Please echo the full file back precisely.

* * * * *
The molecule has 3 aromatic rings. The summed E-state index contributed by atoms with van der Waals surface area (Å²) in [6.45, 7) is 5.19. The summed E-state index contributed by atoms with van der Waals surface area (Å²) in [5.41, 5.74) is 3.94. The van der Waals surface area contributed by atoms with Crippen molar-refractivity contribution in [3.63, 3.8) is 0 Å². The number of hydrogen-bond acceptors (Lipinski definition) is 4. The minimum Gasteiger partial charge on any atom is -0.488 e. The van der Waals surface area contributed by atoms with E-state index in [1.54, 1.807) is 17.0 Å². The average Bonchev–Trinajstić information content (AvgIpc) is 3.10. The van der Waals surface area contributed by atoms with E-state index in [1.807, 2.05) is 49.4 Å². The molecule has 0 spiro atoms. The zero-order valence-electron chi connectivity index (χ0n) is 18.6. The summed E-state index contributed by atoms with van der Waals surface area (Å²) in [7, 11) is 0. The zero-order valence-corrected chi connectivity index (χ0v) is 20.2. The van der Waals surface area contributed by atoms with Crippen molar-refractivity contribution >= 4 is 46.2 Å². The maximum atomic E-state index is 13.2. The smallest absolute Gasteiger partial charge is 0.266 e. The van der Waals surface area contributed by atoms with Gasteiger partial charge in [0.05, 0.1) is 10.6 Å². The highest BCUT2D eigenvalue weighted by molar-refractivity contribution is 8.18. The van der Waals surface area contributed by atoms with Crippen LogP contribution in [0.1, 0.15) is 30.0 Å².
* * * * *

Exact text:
The molecule has 3 aromatic rings. The summed E-state index contributed by atoms with van der Waals surface area (Å²) in [6.45, 7) is 5.19. The summed E-state index contributed by atoms with van der Waals surface area (Å²) in [5.41, 5.74) is 3.94. The van der Waals surface area contributed by atoms with Crippen molar-refractivity contribution in [3.63, 3.8) is 0 Å². The number of hydrogen-bond acceptors (Lipinski definition) is 4. The minimum Gasteiger partial charge on any atom is -0.488 e. The van der Waals surface area contributed by atoms with E-state index in [1.54, 1.807) is 17.0 Å². The average Bonchev–Trinajstić information content (AvgIpc) is 3.10. The van der Waals surface area contributed by atoms with E-state index in [1.807, 2.05) is 49.4 Å². The molecule has 0 spiro atoms. The zero-order valence-electron chi connectivity index (χ0n) is 18.6. The summed E-state index contributed by atoms with van der Waals surface area (Å²) in [7, 11) is 0. The zero-order valence-corrected chi connectivity index (χ0v) is 20.2. The van der Waals surface area contributed by atoms with Crippen molar-refractivity contribution >= 4 is 46.2 Å². The maximum atomic E-state index is 13.2. The smallest absolute Gasteiger partial charge is 0.266 e. The van der Waals surface area contributed by atoms with Gasteiger partial charge in [0.05, 0.1) is 10.6 Å². The highest BCUT2D eigenvalue weighted by molar-refractivity contribution is 8.18. The van der Waals surface area contributed by atoms with Crippen LogP contribution in [0.1, 0.15) is 30.0 Å².